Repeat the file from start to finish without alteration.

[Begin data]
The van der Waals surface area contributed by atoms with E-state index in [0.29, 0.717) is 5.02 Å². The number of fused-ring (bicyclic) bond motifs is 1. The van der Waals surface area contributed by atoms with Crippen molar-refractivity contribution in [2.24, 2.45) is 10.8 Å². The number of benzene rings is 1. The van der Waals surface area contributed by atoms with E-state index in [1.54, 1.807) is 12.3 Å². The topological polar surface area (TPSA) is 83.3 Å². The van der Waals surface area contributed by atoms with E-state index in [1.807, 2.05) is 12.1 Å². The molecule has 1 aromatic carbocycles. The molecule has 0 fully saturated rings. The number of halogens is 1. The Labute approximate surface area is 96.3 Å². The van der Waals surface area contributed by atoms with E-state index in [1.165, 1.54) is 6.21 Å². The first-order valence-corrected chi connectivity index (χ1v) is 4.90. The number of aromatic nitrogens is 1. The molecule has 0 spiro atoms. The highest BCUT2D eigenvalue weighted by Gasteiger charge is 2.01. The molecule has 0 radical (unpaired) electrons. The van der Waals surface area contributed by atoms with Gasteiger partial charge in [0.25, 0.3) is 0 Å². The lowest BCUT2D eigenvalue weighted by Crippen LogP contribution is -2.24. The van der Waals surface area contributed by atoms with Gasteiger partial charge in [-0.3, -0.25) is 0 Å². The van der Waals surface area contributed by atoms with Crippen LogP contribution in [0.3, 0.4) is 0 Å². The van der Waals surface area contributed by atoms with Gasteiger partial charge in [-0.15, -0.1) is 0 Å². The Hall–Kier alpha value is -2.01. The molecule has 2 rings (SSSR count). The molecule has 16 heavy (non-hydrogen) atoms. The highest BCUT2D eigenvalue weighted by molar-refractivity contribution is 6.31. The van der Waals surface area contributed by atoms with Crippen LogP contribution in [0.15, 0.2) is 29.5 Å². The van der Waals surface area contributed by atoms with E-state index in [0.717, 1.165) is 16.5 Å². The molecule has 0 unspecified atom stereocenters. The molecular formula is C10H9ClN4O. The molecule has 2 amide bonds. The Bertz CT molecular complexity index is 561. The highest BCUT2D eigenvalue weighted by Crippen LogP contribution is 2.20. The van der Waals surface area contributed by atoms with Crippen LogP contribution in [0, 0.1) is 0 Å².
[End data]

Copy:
The van der Waals surface area contributed by atoms with E-state index in [0.29, 0.717) is 5.02 Å². The number of fused-ring (bicyclic) bond motifs is 1. The van der Waals surface area contributed by atoms with Crippen molar-refractivity contribution in [2.24, 2.45) is 10.8 Å². The number of benzene rings is 1. The van der Waals surface area contributed by atoms with E-state index in [1.54, 1.807) is 12.3 Å². The topological polar surface area (TPSA) is 83.3 Å². The van der Waals surface area contributed by atoms with E-state index in [1.807, 2.05) is 12.1 Å². The molecule has 1 aromatic carbocycles. The molecule has 0 fully saturated rings. The number of halogens is 1. The Labute approximate surface area is 96.3 Å². The van der Waals surface area contributed by atoms with E-state index in [1.165, 1.54) is 6.21 Å². The first-order valence-corrected chi connectivity index (χ1v) is 4.90. The number of aromatic nitrogens is 1. The molecule has 0 spiro atoms. The highest BCUT2D eigenvalue weighted by Gasteiger charge is 2.01. The molecule has 0 radical (unpaired) electrons. The van der Waals surface area contributed by atoms with Gasteiger partial charge in [0.25, 0.3) is 0 Å². The lowest BCUT2D eigenvalue weighted by Crippen LogP contribution is -2.24. The van der Waals surface area contributed by atoms with Gasteiger partial charge in [-0.3, -0.25) is 0 Å². The van der Waals surface area contributed by atoms with Crippen LogP contribution in [0.3, 0.4) is 0 Å². The van der Waals surface area contributed by atoms with Gasteiger partial charge in [-0.15, -0.1) is 0 Å². The Hall–Kier alpha value is -2.01. The molecule has 2 rings (SSSR count). The molecule has 16 heavy (non-hydrogen) atoms. The highest BCUT2D eigenvalue weighted by molar-refractivity contribution is 6.31. The van der Waals surface area contributed by atoms with Crippen LogP contribution in [0.15, 0.2) is 29.5 Å². The van der Waals surface area contributed by atoms with E-state index in [0.717, 1.165) is 16.5 Å². The molecule has 0 unspecified atom stereocenters. The molecular formula is C10H9ClN4O. The molecule has 2 amide bonds. The Bertz CT molecular complexity index is 561. The highest BCUT2D eigenvalue weighted by Crippen LogP contribution is 2.20. The van der Waals surface area contributed by atoms with Crippen LogP contribution in [0, 0.1) is 0 Å².